Caring for Others in the Conference and Beyond in Disaster– Before a disaster event (storm)

  • Determine if there is an area of the church parking lot where a drive-thru points of distribution (water, food, ice) could be located and layout how it would be done.

  • Identify persons with skills and resources who could be part of a response in a disaster somewhere else (persons with trucks, chain saws, building skills). Train individuals and start teams. Teams may be composed of members from several small churches. The Church Coordinator will notify the local Emergency Operations Manager and District Disaster Coordinator of available team and church services.

  • Identify the persons who will coordinate the collection of flood buckets, food, money to help in disasters..

Caring for Church Facilities – When a warning is announced

  • Secure church buildings and parsonage(s) with shutters or window coverings.

  • Unplug electronics and raise electronics off of floor.

  • Cover electronics and musical instruments with plastic.

  • Secure a safe place for computer backup and financial documents.  

  • Depending on the situation, it may be necessary to turn off main breakers and main gas feed.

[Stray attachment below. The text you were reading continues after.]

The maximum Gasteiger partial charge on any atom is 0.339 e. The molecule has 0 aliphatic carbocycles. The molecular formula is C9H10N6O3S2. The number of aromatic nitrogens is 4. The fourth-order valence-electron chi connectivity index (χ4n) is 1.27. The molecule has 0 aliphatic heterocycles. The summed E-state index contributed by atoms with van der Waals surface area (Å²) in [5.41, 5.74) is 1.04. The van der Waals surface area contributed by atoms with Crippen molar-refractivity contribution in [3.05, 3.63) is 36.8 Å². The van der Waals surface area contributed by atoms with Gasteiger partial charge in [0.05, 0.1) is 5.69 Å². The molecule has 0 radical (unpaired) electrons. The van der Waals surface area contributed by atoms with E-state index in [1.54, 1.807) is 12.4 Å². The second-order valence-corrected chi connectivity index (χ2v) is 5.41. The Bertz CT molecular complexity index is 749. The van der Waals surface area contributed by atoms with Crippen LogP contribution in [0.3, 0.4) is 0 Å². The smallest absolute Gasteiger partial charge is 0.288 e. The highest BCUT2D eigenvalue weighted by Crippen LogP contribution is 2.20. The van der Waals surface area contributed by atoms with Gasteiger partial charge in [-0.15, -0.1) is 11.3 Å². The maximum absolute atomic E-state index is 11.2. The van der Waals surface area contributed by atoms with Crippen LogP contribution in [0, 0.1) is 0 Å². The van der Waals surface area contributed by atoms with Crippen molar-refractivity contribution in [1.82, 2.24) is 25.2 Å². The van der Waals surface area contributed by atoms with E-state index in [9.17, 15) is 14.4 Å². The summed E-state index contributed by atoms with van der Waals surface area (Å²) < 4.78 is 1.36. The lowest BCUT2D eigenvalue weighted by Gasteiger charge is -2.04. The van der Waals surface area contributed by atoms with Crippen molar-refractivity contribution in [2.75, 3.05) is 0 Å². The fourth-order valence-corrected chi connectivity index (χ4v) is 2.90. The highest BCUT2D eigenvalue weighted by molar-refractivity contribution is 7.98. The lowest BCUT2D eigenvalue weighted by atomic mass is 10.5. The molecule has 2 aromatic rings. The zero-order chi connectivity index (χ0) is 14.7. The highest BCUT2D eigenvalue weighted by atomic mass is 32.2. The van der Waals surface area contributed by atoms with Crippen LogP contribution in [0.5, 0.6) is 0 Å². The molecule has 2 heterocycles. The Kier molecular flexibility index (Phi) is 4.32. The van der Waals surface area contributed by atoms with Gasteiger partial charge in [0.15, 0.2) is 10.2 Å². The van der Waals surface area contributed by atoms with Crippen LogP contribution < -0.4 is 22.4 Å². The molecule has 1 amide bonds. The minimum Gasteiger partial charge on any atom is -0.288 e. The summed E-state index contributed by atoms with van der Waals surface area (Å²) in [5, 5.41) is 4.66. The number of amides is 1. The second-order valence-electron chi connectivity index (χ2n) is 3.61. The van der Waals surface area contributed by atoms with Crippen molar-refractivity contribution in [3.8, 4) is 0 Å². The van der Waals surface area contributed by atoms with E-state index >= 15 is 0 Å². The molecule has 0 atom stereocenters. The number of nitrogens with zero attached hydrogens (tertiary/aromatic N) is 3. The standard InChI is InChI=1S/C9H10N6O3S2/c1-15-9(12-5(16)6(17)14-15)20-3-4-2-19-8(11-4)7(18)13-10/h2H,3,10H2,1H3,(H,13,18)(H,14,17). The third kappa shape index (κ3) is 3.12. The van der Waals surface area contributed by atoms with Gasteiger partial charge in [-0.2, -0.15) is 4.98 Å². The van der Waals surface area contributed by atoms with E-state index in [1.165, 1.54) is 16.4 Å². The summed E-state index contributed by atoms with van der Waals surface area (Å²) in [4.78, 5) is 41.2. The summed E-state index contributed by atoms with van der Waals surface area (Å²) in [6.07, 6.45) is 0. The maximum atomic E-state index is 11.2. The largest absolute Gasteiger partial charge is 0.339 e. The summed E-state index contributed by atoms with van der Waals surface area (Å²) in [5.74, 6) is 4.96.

• Complete the above tasks as soon as a warning is announced and then send staff home early to secure their families and homes.

Caring for People – When a warning is announced

  • Have your “Congregational Care Team” telephone widows, shut-ins, single moms, persons with special needs, residents of mobile homes, elderly in your congregation, and others with needs surrounding the church .

  • Find out what assistance they need to secure their homes, (putting up shutters, etc.) and send a church team to help them prepare their homes.

  • Verify where they will be staying during the storm and their contact number(s).

  • As the calls are made, make preparations for your Care Team prepared to call back after the storm to find out how their situation. 

Caring for Community – When a warning is announced

  • Once the Red Cross notifies the Church Disaster Coordinator and receives approval to open, you need to contact your shelter and/or feeding team and communicating opening as you see fit.

  • Open the “pet-friendly” shelter for people to bring pets, in cages or on leashes, with supplies when notified by the local Emergency Operations Manager.